First Year Seminar
Propose that a new or existing undergraduate course become a First Year Seminar (FYS) or Intermediate Seminar (IS)
Proposals are reviewed to ensure coherence in the course offerings at two levels: the department and the university. (Review at the college level also takes place in the case of a new course, as described below.) The process, the key contact person(s), and the time required for each stage are described below.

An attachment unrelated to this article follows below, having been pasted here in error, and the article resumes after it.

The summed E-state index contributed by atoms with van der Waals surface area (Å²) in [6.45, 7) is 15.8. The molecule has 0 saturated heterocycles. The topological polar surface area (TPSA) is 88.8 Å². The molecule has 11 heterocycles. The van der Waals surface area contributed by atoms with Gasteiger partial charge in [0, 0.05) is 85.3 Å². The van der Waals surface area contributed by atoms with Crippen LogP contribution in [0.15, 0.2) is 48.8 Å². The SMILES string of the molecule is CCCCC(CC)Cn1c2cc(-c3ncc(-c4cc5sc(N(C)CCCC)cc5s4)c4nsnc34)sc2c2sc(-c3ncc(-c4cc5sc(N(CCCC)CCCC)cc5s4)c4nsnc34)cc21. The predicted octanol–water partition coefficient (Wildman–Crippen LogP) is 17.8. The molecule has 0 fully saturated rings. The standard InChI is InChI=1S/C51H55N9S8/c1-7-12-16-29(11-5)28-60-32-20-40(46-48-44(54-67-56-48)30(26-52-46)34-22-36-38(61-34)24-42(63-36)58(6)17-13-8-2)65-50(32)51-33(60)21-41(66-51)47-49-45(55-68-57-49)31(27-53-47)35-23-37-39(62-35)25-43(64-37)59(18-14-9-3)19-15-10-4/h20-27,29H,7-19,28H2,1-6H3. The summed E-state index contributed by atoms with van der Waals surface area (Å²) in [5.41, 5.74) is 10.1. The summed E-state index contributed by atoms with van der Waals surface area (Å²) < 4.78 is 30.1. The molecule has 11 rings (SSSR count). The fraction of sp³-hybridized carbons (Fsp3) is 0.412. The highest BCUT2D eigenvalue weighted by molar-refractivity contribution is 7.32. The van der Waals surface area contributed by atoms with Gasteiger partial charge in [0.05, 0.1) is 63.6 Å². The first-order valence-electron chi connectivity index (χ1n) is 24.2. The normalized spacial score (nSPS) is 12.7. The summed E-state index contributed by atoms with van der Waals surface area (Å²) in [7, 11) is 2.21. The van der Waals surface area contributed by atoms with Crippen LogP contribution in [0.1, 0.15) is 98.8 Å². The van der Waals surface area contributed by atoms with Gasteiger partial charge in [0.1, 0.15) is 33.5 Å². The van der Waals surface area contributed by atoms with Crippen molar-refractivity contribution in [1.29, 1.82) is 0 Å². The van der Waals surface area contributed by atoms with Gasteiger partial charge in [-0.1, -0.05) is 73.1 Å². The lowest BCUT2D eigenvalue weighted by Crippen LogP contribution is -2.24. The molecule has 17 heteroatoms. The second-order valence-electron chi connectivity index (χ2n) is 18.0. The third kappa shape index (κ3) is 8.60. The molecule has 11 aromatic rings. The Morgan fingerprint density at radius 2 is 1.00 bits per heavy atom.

Faculty members usually design a new course to fulfill FYS or IS requirements; the adaptation of an existing course for this purpose is very rare. Due to the long delay if one submits the proposal of a new course and awaits full approval before sending through a proposal that the now approved course should fulfill the FYS or IS requirements, faculty are encouraged to submit the request for new course approval and the request for FYS or IS requirement fulfillment approval simultaneously, using the same One Form. In this case, the faculty member who originates the proposal should alert the committees involved by specifying the simultaneous submission on the One Form. Check the “Seminar” box in Section A, place a “G” prefix before the course number, and write “This is a new course being simultaneously submitted for approval as a[n] [FYS or IS]” in the “Other Information” box. In Section B, check “Yes” for the first question, and select “First Year Seminar” or “Intermediate Seminar” from the pull down menu of the second question. Both the proposal for approval of the new course and the proposal for its fulfillment of FYS or IS requirements must pass through the entire process of approvals. As described below, the proposal should be submitted for review by the CLA/CSM’s Academic Affairs Committee at the same time as submission to the Seminars Assessment Committee. Both approval requests (new course/FYS or IS requirements) follow individual pathways for a time thereafter, although the new course must be approved as a course before it can be approved by the Faculty Council as fulfilling the FYS or IS requirement.